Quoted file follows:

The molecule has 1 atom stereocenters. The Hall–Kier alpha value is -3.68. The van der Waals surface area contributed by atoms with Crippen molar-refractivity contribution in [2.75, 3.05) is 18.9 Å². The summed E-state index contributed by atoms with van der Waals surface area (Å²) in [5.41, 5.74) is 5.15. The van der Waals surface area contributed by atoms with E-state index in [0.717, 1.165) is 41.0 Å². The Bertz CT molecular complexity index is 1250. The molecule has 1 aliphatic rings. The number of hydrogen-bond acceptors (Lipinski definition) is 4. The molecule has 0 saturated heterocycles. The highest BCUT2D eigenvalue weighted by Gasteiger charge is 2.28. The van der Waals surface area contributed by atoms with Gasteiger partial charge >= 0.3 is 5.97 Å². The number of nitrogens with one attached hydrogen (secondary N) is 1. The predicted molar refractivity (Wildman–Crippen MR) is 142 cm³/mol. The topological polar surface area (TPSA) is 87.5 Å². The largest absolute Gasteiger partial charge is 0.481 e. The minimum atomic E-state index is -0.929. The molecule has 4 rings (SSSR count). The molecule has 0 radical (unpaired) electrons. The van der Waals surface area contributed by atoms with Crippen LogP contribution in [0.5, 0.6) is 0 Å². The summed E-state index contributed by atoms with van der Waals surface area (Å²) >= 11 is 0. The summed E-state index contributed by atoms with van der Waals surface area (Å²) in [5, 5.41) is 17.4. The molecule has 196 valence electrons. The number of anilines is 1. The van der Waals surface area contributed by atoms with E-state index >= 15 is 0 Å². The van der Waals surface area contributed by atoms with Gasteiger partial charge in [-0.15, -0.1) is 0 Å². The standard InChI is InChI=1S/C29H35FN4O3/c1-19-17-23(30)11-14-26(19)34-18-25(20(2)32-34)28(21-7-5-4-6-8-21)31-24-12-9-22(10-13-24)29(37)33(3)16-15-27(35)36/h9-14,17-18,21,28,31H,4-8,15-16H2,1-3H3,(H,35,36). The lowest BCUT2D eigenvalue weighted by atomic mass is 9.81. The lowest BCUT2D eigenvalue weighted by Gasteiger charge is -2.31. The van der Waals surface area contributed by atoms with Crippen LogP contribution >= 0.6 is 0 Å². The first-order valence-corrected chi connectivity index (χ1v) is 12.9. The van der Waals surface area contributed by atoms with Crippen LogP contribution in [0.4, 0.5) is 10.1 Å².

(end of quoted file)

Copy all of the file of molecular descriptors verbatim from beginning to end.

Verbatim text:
The molecule has 1 atom stereocenters. The Hall–Kier alpha value is -3.68. The van der Waals surface area contributed by atoms with Crippen molar-refractivity contribution in [2.75, 3.05) is 18.9 Å². The summed E-state index contributed by atoms with van der Waals surface area (Å²) in [5.41, 5.74) is 5.15. The van der Waals surface area contributed by atoms with E-state index in [0.717, 1.165) is 41.0 Å². The Bertz CT molecular complexity index is 1250. The molecule has 1 aliphatic rings. The number of hydrogen-bond acceptors (Lipinski definition) is 4. The molecule has 0 saturated heterocycles. The highest BCUT2D eigenvalue weighted by Gasteiger charge is 2.28. The van der Waals surface area contributed by atoms with Gasteiger partial charge >= 0.3 is 5.97 Å². The number of nitrogens with one attached hydrogen (secondary N) is 1. The predicted molar refractivity (Wildman–Crippen MR) is 142 cm³/mol. The topological polar surface area (TPSA) is 87.5 Å². The largest absolute Gasteiger partial charge is 0.481 e. The minimum atomic E-state index is -0.929. The molecule has 4 rings (SSSR count). The molecule has 0 radical (unpaired) electrons. The van der Waals surface area contributed by atoms with Crippen LogP contribution in [0.5, 0.6) is 0 Å². The summed E-state index contributed by atoms with van der Waals surface area (Å²) >= 11 is 0. The summed E-state index contributed by atoms with van der Waals surface area (Å²) in [5, 5.41) is 17.4. The molecule has 196 valence electrons. The number of anilines is 1. The van der Waals surface area contributed by atoms with E-state index >= 15 is 0 Å². The van der Waals surface area contributed by atoms with Gasteiger partial charge in [-0.15, -0.1) is 0 Å². The standard InChI is InChI=1S/C29H35FN4O3/c1-19-17-23(30)11-14-26(19)34-18-25(20(2)32-34)28(21-7-5-4-6-8-21)31-24-12-9-22(10-13-24)29(37)33(3)16-15-27(35)36/h9-14,17-18,21,28,31H,4-8,15-16H2,1-3H3,(H,35,36). The lowest BCUT2D eigenvalue weighted by atomic mass is 9.81. The lowest BCUT2D eigenvalue weighted by Gasteiger charge is -2.31. The van der Waals surface area contributed by atoms with Crippen LogP contribution >= 0.6 is 0 Å². The first-order valence-corrected chi connectivity index (χ1v) is 12.9. The van der Waals surface area contributed by atoms with Crippen LogP contribution in [0.4, 0.5) is 10.1 Å².